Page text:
Fleischkäse is a German meat loaf made from cured sausage meat. Hard to describe but delicious and, thanks to these guys, I managed to make it myself to great success: selber-wurst-machen.de
You need a mincer, a kitchen machine with a rotating blade, and you need to find a suitable emulsifier. Best to read the whole story first:
Following is the commented and ever so slightly modified recipe based on their Fleischwurst recipe. I’ll come back to the difference later.
Prior to anything else, start freezing approximately 150 ml of clean water per kilo of meat into ice cubes.
Buy 1 kg pork meat and fat, not counting skin or bones. A fatty pork belly is perfect, but it may need boosting with a less fatty piece of shoulder joint if it has very much fat. (See note on the meat composition at the end of the article.)
Trim the meat: remove skin, bones, sinew, but keep all the fat. Then cut into stripes suitable for your mincer and place them in the deep freezer for half an hour. The meat needs to be cold and firmed up for ease of processing.
Meanwhile, prepare the spice mix:
18 g curing salt (see note on salt below)
3 g hot smoked paprika powder
2.5 g finely ground pepper mixed from 75% black pepper and 25% allspice
1 g caster sugar
1 g ground mace
1 g ground coriander
1 g ground ginger
0.5 g ground cardamon seeds
1 glove of fresh garlic puree or 2..3 g of dried garlic powder
3..5 g emulsifier (“Kutterhilfsmittel” – see note below)
Now put it all together. It’s important to work quickly now so that the sausage meat stays cold through the process:
Mince the meat using your mincer’s finest setting. That might require two round trips starting with a larger disk, depending on your mincer. Set aside, away from heat sources.
Turn your ice cubes into ice snow using a blender, ice crusher or place them in a zip-lock bag and bash to smithereens using a rolling pin.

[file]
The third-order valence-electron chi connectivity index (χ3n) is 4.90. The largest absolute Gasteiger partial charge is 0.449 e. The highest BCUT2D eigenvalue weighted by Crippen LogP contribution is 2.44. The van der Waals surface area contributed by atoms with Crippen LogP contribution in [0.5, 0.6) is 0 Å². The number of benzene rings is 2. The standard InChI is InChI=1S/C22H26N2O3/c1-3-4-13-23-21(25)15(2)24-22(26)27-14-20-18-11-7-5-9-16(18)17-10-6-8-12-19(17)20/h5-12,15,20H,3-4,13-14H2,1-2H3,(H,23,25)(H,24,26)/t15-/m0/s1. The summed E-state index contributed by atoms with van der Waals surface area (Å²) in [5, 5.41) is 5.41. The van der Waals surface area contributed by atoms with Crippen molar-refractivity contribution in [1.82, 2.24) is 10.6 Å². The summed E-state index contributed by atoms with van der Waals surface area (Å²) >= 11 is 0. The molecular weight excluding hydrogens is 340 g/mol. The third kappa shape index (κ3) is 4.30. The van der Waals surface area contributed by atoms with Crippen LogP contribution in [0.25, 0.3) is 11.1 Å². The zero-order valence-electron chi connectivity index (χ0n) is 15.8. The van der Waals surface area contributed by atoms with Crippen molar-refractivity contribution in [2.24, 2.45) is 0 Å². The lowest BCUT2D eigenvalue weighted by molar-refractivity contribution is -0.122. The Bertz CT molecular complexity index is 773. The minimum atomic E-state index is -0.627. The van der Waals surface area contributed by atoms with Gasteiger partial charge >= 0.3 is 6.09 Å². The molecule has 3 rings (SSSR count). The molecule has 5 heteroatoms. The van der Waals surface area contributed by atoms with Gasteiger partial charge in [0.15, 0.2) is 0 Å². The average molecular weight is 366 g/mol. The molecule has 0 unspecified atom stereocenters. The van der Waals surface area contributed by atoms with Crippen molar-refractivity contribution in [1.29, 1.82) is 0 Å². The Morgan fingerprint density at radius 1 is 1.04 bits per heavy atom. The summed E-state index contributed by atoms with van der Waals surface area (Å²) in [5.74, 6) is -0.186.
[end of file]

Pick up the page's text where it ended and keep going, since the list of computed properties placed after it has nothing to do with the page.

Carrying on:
Mix the minced meat with the spices and emulsifier quickly and thoroughly, then put it into your kitchen machine’s rotating cutter device. Mine takes about 500 g in one session, so I split the meat into two portions for this.
Run it at full whack. The idea is to chop the mince even finer. While chopping, add the ice snow. After a short while, the mix turns into a not very appealing light brown and glossy mush. Perfect! Out with it before it turns warm.
To make Fleischwurst, you’d now use your sausage filling facility to fill pork intestines. Once filled and closed off, you’d simmer these very gently at 70 C for 45 minutes, then let cure for 24 hours.
To make Fleischkäse, you’d form a loaf within a baking tray and bake at 75 C until the loaf’s core reaches 70 C, then allow for 5 extra minutes. Remove from the tray and try a slice immediately. It won’t get any better than now, fresh from the oven, warm and juicy. Never ever.
Any leftovers can cool down, mature for 24 hours in the fridge. You can eat it cold, gently fry a slice with a knob of butter and serve with a fried egg or gently heat with steam, such as the steam of a portion of Sauerkraut.
Note on Salt and Spices:
They specify 20 g curing salt for a kilo of meat. I find it good but on the salty end of the scale, hence my suggestion for a slightly lower salt content. On the other hand I have increased some of the spice amounts: firstly because I like a robust savoury flavour and secondly because I struggle to weigh 0.5 g even with my finest scale.
I use curing salt because it helps preserve the produce and retains an appealing pink colour. I suppose you can also use regular cooking salt if you eat it right away and accept a less appealing slightly grey colour.
Note on Meat Selection:
They specify 60% pork belly, 30% bacon joint and 10% beef. I am sure that’s perfect but honestly, a nice meaty and fatty chunk of pork belly works for me. In the UK simply ask your local Polish butcher! You need a fair amount of fat so depending on the belly joint you might need to add some white pork fat or a chunk of meat (back leg or shoulder joints will be fine).
Note on Emulsifier:
You need something to help amalgamate and stabilise your emulsion of fat, water and meat. That’s the emulsifier for you. It’s Kutterhilfsmittel in German (preferably “mit Umrötung” for a nicer colouring) and can be found online.
If you ever wondered why German menus always show Bratwurst with a footnote informing you that the Wurst contains phosphate, now you know. Kutterhilfsmittel, that’s why.